TORONTO—Alfred Hitchcock cut terror with wit; David Cronenberg intellectualizes fright; and Guillermo del Toro treats monsters like family. The odd thing about filmmakers who specialize in torturing audiences is that they tend to be fairly warm people, since their darker tendencies are dedicated elsewhere.
That’s certainly true of del Toro, the man behind Pan’s Labyrinth, Hellboy, and The Devil’s Backbone. When he speaks with the Georgia Straight about his latest production, Mama (opening Friday [January 18]), the jovial conversation spills out for an hour, covering everything from Italian horror soundtracks to breaking chairs with hefty girth.
It’s an everything-at-once chat, which is appropriate for the restless filmmaker who produced Mama while directing his upcoming giant-robot blockbuster, Pacific Rim, writing a script for Disney’s The Haunted Mansion, and developing a few TV shows.
“When you hear J. J. Abrams has 10 projects, it’s really [production company] Bad Robot. When you hear I have 10 projects, it’s me,” del Toro says with a laugh. “I need to build an infrastructure around myself, but it’s worth it to produce for first-time directors.”
Mama—a tale of two girls who attempt to return to a suburban existence only to be followed by the evil spirit that raised them in a forest—is covered in del Toro’s fingerprints but was written and directed by first-time Spanish filmmaker Andrés Muschietti. Del Toro discovered Muschietti’s original short version of “Mama” years ago and decided to guide the budding filmmaker into Hollywood features.
“I watch probably 50 to 60 shorts a year,” del Toro says. “Rarely, I find one and think: ‘Wow, there’s a voice there. It’s well produced; it’s well thought out; and it’s freaky.’ That’s ‘Mama’. It’s one in a hundred, and if I respond like that, I want to help.”
The appeal of the project is clear for anyone familiar with del Toro’s fractured-family horror stories and lingering obsessions. “There are primal emotions to motherhood and family that I respond to,” he explains. “Family is the source of all horror and the source of all blessings. The most frightening thing about a mother is the suffocating instinct and, ultimately, the possessiveness, which is Mama.”
Beyond such heady themes, del Toro just loves a good movie monster, and Mama delivers that in a twisted, twitching, terrifying spectre with a face from Amedeo Modigliani and a wardrobe from Edward Gorey. Played by the gangly Javier Botet, Mama comfortably slides into del Toro’s canon of memorable monsters, and the filmmaker’s face lights up when discussing that creation. “[Botet] can bend his arm both ways in the same fucking shot,” he reveals with glee. “We had technicians pulling him with strings like a puppet while he worked to create these strange movements. Someone said to me, ‘The only effect I didn’t buy was Mama; it was too CG.’ Well, that’s a fucking guy.”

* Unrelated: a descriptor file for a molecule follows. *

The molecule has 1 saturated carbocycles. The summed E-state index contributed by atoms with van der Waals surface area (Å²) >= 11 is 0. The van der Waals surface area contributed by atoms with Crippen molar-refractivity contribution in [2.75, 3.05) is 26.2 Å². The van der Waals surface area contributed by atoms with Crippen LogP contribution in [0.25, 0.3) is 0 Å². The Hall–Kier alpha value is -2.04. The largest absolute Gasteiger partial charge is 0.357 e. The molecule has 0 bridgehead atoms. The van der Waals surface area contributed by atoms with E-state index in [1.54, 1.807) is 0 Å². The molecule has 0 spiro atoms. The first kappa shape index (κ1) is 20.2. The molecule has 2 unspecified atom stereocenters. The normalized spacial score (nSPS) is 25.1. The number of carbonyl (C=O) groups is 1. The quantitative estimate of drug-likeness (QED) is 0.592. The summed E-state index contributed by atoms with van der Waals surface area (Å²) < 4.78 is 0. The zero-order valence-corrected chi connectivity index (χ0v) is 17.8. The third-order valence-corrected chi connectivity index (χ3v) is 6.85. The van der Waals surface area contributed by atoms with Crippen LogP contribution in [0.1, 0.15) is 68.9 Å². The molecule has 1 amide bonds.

Although detractors might complain that Mama feels too similar to del Toro’s previous work, that’s actually something the filmmaker covets in any project with his name in the credits. “By the time I’m done, I will have made one movie, and it’s all of my movies put together,” he claims. “People say, ‘I like your Spanish movies more than your American movies because they aren’t as personal.’ I say, ‘You’re wrong.’ You can like one more than the other, but they are really part of the same movie.”
It’s an ongoing project that everyone with a taste for foam-rubber magic and the macabre has come to love. The latest chapter is here, and del Toro’s ludicrously busy schedule ensures the next won’t be far behind, if only because the insatiable horror addict continues to feel inspired by the few contemporary genre productions that don’t bear his name.
“I was really envious of Let the Right One In,” he admits at the end of our chat. “I called the director to give him a poster quote and said, ‘Motherfucker, I hate you.’ I would kill to make that movie.”